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What a language

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Will Green

Let's face it, there are some words in English which can't be translated into Esperanto, without using several words. Nor into French, German, nor Chinese. But exactly the same, there are words in Esperanto which can't easily be translated into English. Some of these are very clear and clever words, but they have no easy English equivalent. To us they are useful words, tute naturaj, and often demonstrate the flexibility of Esperanto and its 'esprimivo'.

Try 'Ŝi nedevintus se se ŝi estus kapabla'. She wouldn't have had to if she had been capable, is perhaps the nearest. Then we have 'instruanto' but if that means a teacher, what is 'instruinto'? The translate 'instruonto' and 'instruemulo'. We can use these perfectly naturally in Esperanto, but to translate them is well nigh impossible. Well, not without some circumlocution. 'Instruisto' is a special word.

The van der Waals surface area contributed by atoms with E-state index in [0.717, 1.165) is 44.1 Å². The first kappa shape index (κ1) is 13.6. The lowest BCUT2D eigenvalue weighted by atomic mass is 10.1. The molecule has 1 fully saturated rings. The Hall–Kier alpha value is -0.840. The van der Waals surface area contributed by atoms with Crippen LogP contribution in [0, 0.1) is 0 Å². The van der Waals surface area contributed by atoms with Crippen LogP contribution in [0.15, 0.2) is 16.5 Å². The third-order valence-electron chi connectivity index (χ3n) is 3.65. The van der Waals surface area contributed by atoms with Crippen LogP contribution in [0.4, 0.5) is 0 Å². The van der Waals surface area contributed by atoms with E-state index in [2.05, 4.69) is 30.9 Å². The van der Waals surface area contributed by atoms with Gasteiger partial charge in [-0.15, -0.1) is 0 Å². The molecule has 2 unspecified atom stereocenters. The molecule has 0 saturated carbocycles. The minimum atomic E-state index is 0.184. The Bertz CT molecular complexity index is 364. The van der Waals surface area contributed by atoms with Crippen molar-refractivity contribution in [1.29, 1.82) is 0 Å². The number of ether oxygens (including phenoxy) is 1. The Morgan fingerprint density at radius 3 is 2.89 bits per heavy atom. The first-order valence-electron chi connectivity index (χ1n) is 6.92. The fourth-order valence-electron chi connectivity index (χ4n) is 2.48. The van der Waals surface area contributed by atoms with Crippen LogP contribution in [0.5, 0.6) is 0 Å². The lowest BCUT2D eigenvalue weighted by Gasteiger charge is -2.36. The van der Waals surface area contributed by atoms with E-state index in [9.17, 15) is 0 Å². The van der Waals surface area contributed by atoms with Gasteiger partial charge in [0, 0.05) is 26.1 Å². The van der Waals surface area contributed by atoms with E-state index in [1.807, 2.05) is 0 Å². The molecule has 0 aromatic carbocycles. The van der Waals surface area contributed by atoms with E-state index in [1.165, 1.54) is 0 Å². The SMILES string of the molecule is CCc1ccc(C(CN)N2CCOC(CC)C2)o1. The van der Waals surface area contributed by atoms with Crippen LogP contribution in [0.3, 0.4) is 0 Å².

Yes, 'disappointed' and 'I wish…' are not easy. We have to use more than one word for those. (Remember that 'ŝatus' is NOT 'I wish'!)

I have spent some time finding normal Esperanto words which are pretty well untranslatable, but used naturally. For instance FORTAS (it isn't simply IS forta!), SKRIBATIS, SUBKOMPRENOTA, IMPONAS, PRESTIĜANTA, CELHAVA, PAROLKAPABLA, (?paroliva?), SENAVERTA VOJKURBIĜO, and what about our own special SAMIDEANO?

Think out a few of these for your own use, and you'll soon find that your Esperanto takes on a more interesting feel and you'll enjoy it even more. I'm sure the editor will welcome your lists. I would!

Ĉi tiu artikolo aperis en La Brita Esperantisto de majo-junio 1998.

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